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Inside the Numbers

Numbers: Iginla heating up after another slow October

Friday, 11.04.2011 / 10:29 AM / Inside the Numbers

John Kreiser - Columnist

Maybe Calgary captain Jarome Iginla should petition the NHL to start the season later -- say, Nov. 1.

For the third year in a row, Iginla had a less-than-fantastic October. He finished the month with just 4 points (2 goals, 2 assists), the third time in as many seasons that he's struggled through the opening month of the season: Iginla has just 8 goals and 20 points combined in 32 games during the past three Octobers and hasn't scored more than 4 goals in any of those three Octobers. It's a big change from the three previous Octobers, when he had 19 goals and 42 points in the same number of games.

The good news for Iginla and the Flames is that November follows October -- and with it comes their captain's scoring touch. He had a pair of goals in Thursday's 4-1 win at Detroit and is 2-2-4 this month, matching his offensive numbers for all of October.

Bruins experiencing historic 'Stanley Cup hangover'

Friday, 10.28.2011 / 12:47 PM / Inside the Numbers

John Kreiser - Columnist

It seems like the only words heard more often in October than "Happy Halloween" are "Stanley Cup hangover." General managers downplay the concept, coaches try to ignore it and players dismiss it.

But is there really a Stanley Cup hangover? The Boston Bruins certainly are playing like they have one. The Bruins lost for the sixth time in their first nine games when they were beaten 2-1 at home by Montreal on Thursday, dropping them to the bottom of the Eastern Conference.

After five games, the Bruins were just 2-3-0 -- the first defending champ since the 2007 Anaheim Ducks to be under .500 after five games. Of the 17 champions crowned since the current playoff format was adopted in 1994, the Bruins are just the fifth to average less than a point a game through five games; the New York Rangers, coming off their Stanley Cup in 1994, had the worst debut -- they were 1-4-0 in a season that was delayed until January by a work stoppage. Though none of the 17 teams won each of its first five games (Detroit went 4-0-1 in 1997), eight had at least three wins.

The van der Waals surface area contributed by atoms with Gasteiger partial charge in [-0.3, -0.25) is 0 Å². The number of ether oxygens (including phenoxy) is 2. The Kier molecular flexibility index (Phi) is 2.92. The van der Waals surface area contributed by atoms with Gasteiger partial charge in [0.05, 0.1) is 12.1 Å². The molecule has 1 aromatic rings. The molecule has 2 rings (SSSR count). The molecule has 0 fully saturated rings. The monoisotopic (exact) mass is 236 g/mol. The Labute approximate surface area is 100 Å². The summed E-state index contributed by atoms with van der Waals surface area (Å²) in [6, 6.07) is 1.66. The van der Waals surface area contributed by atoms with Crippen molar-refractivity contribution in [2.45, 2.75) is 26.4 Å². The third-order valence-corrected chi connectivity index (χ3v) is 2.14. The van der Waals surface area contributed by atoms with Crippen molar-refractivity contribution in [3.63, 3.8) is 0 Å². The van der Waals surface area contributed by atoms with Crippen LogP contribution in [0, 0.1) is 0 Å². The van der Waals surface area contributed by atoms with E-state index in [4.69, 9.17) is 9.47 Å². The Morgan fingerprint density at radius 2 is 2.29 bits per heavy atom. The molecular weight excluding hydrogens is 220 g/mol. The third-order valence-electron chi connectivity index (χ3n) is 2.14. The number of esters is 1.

Numbers: Ovi, Vokoun, Kessel all under microscope

Friday, 10.21.2011 / 10:28 AM / Inside the Numbers

John Kreiser - Columnist

Alex Ovechkin
Left Wing - WSH
GOALS: 3 | ASST: 2 | PTS: 5
SOG: 20 | +/-: -1
After the worst five-game start of his NHL career, maybe all Alex Ovechkin needed was a trip to Philadelphia.

While the Washington Capitals are off to the best start in franchise history, winning their first six games for the first time since entering the NHL in 1974, the Caps won the first five without much help from their captain. Ovechkin had just one goal and three points in five games, his poorest start since entering the NHL in 2005.

But Ovechkin has always enjoyed success against the Flyers, and Thursday was no different. He had a pair of goals as the Caps kept rolling with a 5-2 victory, giving him 22 goals and 37 points in 23 games against Philadelphia -- his best figures in both categories against any Atlantic Division team.